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Acute Effects of Incremental Inspiratory Loads on Respiratory Mechanics and NRD in Patient With Stable COPD.

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ClinicalTrials.gov Identifier: NCT03532243
Recruitment Status : Recruiting
First Posted : May 22, 2018
Last Update Posted : May 22, 2018
Sponsor:
Information provided by (Responsible Party):
Zhujiang Hospital

Brief Summary:
Inspiratory muscle training has been an important part of pulmonary rehabilitation program directed at patients with COPD. It can increase respiratory muscle strength, relieve dyspnea ,improve the quality of life in COPD patients. However, there is no uniform standard for the intensity of inspiratory muscle training. By comparing a series of indexes, such as maximal inspiratory pressure, maximal expiratory pressure, degree of dyspnea and exercise capacity before and after the training under different intensity, a large number of literatures have explored the appropriate intensity of inspiratory muscle training. But to date, there are few studies about the effects of different intensity of inspiratory muscle training on respiratory physiological mechanism. It has been shown that inspiratory muscle training may be more beneficial to improve the pulmonary rehabilitation effect of COPD patients with inspiratory muscle weakness. So it is not clear whether there is a difference in respiratory physiology between patients with normal inspiratory muscle strength and those with lower inspiratory muscle strength. Respiratory central drive, as an important physiological index, which can be reflected by minute ventilation volume, mouth pressure, mean inspiratory flow and diaphragm electromyography,is closely related to the symptoms and the severity of the disease.Therefore,the purpose of this study was to investigate the changes of respiratory mechanics and central drive in COPD patients at different inspiratory loads, and at the same loads between patients with and without respiratory muscle weakness.That can provide more evidential evidence for setting up the intensity of inspiratory muscle training.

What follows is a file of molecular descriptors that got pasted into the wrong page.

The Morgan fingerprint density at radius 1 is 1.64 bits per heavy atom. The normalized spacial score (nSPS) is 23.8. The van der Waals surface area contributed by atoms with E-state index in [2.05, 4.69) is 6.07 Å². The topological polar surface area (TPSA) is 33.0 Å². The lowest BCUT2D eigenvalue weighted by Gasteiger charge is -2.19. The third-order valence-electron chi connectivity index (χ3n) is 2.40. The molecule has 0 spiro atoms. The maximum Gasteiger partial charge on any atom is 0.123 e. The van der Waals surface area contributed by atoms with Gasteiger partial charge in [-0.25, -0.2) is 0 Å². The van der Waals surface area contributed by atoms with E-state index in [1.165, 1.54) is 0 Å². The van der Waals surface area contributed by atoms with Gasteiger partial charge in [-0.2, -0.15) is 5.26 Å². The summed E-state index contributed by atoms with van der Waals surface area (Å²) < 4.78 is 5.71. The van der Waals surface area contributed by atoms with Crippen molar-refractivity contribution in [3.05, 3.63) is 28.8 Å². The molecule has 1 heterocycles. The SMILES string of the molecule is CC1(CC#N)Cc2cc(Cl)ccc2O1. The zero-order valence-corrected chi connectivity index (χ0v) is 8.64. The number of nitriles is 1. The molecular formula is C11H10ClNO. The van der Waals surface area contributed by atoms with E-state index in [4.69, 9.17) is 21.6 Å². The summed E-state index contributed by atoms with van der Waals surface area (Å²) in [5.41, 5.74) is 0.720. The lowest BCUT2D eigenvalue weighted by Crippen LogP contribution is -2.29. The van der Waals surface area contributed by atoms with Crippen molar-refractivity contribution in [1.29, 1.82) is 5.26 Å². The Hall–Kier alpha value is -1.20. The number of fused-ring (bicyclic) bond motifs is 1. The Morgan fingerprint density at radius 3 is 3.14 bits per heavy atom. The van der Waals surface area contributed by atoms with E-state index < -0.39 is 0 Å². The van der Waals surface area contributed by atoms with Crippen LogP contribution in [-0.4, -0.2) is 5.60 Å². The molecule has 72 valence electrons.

Condition or disease Intervention/treatment Phase
Chronic Obstructive Pulmonary Disease Procedure: incremental inspiratory load Not Applicable

Detailed Description:
The patients with COPD will be admitted in one intervention groups(performing on threshold loading device).Before using threshold loading device, we will measure the relevant parameters of lung volume, respiratory flow,diaphragm electromyogram, central drive mechanical and other baseline index.Then incremental inspiratory load will be applied to investigate the effects of inspiratory load on the above mentioned respiratory mechanics parameters.

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Study Type : Interventional  (Clinical Trial)